The Black Eyed Peas are due to complete their fifth album, “The E.N.D.,” in London next week. “I’ll be finishing the record Oct. 15,” producer and group member will.i.am tells Billboard.com. Recording sessions have been taking place at Metropolis Studios in London.
The album title is not an indication that it’s intended to be the hip-hop outfit’s final record. “No, no — it stands for ‘The Energy Never Dies,'” explains will.i.am.
Black Eyed Peas’ previous set, 2005’s “Monkey Business” (A&M/Interscope), has sold 4.2 million copies in the U.S., according to Nielsen SoundScan. “We still have a contract with them,” says will.i.am, adding that the number of albums left to deliver was “not that many.”
Asked about the group’s future relationship with the Universal Music label, will.i.am said, “It all depends on how they evolve, it’s up to them to define what they’re going to be in the future.”
“They want it to come out soon but I don’t know if that’s the right thing,” he added, when asked about the label’s plans for the record. However, will.i.am says he’s partly tempted to try and release it in 2008 because he’s convinced that this will be the final year where physical sales are significant.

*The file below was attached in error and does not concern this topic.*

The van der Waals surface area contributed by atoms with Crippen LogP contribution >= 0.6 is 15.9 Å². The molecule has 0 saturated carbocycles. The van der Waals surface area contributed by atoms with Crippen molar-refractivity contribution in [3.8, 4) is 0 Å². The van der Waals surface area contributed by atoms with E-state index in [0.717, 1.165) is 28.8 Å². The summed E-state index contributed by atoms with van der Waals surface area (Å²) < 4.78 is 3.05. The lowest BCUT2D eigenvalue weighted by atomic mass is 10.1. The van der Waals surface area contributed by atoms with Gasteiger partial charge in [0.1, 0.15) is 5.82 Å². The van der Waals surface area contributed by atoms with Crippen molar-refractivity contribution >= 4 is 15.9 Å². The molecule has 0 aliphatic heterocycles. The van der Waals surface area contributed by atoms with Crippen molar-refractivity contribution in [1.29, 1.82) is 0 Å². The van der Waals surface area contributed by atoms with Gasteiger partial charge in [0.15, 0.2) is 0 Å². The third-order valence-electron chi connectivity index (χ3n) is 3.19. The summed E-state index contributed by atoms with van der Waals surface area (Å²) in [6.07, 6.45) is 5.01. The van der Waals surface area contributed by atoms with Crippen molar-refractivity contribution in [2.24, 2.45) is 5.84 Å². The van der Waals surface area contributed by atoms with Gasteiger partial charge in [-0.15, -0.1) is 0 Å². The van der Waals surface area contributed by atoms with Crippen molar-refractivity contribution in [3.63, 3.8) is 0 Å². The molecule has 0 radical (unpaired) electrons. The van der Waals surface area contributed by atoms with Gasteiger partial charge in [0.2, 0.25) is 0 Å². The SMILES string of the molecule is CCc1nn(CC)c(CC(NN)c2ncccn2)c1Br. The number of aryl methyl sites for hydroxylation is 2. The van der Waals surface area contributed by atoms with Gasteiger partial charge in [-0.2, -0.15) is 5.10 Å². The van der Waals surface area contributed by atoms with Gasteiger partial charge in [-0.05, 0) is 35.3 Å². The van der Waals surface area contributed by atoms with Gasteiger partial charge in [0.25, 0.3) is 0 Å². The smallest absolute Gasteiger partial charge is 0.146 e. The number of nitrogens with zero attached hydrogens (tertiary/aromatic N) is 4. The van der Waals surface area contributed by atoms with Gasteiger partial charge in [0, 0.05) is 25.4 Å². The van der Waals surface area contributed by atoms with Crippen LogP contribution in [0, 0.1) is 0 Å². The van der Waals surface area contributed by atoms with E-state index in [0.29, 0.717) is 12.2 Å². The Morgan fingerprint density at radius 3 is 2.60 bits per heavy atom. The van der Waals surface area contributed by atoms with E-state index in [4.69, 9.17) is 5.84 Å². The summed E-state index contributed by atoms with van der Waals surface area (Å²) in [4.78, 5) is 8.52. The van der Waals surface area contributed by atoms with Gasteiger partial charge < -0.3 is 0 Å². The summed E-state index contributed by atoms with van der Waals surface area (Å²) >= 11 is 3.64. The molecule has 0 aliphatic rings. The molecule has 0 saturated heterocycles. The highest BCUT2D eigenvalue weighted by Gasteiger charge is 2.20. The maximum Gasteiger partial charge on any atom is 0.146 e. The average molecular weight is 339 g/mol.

“For the last remaining stores that sell CDs, this is the last Christmas that CDs will be in stores,” he predicts. “It’s f*cking scary.”
However, he the Black Eyed Peas are embracing online music delivery; following the successful viral campaign for will.i.am’s “Yes We Can” song backing Barack Obama’s Presidential campaign.
“We’re just finishing the songs and collaborating with the software guys,” says will.i.am, who said he wants Black Eyed Peas’ music to be interactive, offering embedded information and even “songs within songs” when the user clicks on a pop-up.
“I’m tired of making songs for the radio and for MTV,” he says. “You should make songs for where songs are actually being listened and played. We have new people — software programmers. They are just as important as me, apl.de.ap, Taboo and Fergie. That’s us, the visual members.
“But nowadays it isn’t just physical with music and content anymore — you have to have proprietary software. Just borrowing other people’s sh*t doesn’t empower the growth and how you monetize that content, so that’s why it’s important that we got a software guy that is part of the Peas.”